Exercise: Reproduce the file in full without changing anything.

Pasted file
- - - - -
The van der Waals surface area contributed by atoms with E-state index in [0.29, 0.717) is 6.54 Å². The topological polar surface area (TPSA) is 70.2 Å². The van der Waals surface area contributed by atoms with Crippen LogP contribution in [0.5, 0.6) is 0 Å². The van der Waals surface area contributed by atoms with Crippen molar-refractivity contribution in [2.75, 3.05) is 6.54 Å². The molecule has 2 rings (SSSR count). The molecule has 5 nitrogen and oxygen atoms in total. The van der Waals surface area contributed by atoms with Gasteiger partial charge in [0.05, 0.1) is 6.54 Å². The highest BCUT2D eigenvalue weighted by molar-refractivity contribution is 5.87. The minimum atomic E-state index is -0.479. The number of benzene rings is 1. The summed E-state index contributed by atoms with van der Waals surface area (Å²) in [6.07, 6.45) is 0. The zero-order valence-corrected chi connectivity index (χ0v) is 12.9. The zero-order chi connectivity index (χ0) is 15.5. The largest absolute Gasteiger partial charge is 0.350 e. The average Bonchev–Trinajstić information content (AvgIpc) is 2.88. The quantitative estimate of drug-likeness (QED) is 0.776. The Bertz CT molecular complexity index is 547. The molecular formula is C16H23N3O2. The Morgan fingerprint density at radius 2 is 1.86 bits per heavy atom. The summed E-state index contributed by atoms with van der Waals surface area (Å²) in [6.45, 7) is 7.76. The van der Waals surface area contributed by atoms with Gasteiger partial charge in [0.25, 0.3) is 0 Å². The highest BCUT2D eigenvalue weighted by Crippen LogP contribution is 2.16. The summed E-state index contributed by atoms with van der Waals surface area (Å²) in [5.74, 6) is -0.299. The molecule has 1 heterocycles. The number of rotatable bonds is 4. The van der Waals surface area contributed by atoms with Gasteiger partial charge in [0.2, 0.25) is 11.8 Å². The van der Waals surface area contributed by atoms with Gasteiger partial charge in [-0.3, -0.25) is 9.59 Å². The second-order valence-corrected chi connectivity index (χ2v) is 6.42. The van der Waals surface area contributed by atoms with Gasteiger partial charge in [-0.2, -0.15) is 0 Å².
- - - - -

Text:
The van der Waals surface area contributed by atoms with E-state index in [0.29, 0.717) is 6.54 Å². The topological polar surface area (TPSA) is 70.2 Å². The van der Waals surface area contributed by atoms with Crippen LogP contribution in [0.5, 0.6) is 0 Å². The van der Waals surface area contributed by atoms with Crippen molar-refractivity contribution in [2.75, 3.05) is 6.54 Å². The molecule has 2 rings (SSSR count). The molecule has 5 nitrogen and oxygen atoms in total. The van der Waals surface area contributed by atoms with Gasteiger partial charge in [0.05, 0.1) is 6.54 Å². The highest BCUT2D eigenvalue weighted by molar-refractivity contribution is 5.87. The minimum atomic E-state index is -0.479. The number of benzene rings is 1. The summed E-state index contributed by atoms with van der Waals surface area (Å²) in [6.07, 6.45) is 0. The zero-order valence-corrected chi connectivity index (χ0v) is 12.9. The zero-order chi connectivity index (χ0) is 15.5. The largest absolute Gasteiger partial charge is 0.350 e. The average Bonchev–Trinajstić information content (AvgIpc) is 2.88. The quantitative estimate of drug-likeness (QED) is 0.776. The Bertz CT molecular complexity index is 547. The molecular formula is C16H23N3O2. The Morgan fingerprint density at radius 2 is 1.86 bits per heavy atom. The summed E-state index contributed by atoms with van der Waals surface area (Å²) in [6.45, 7) is 7.76. The van der Waals surface area contributed by atoms with Gasteiger partial charge in [0.25, 0.3) is 0 Å². The highest BCUT2D eigenvalue weighted by Crippen LogP contribution is 2.16. The summed E-state index contributed by atoms with van der Waals surface area (Å²) in [5.74, 6) is -0.299. The molecule has 1 heterocycles. The number of rotatable bonds is 4. The van der Waals surface area contributed by atoms with Gasteiger partial charge in [0.2, 0.25) is 11.8 Å². The van der Waals surface area contributed by atoms with Gasteiger partial charge in [-0.3, -0.25) is 9.59 Å². The second-order valence-corrected chi connectivity index (χ2v) is 6.42. The van der Waals surface area contributed by atoms with Gasteiger partial charge in [-0.2, -0.15) is 0 Å².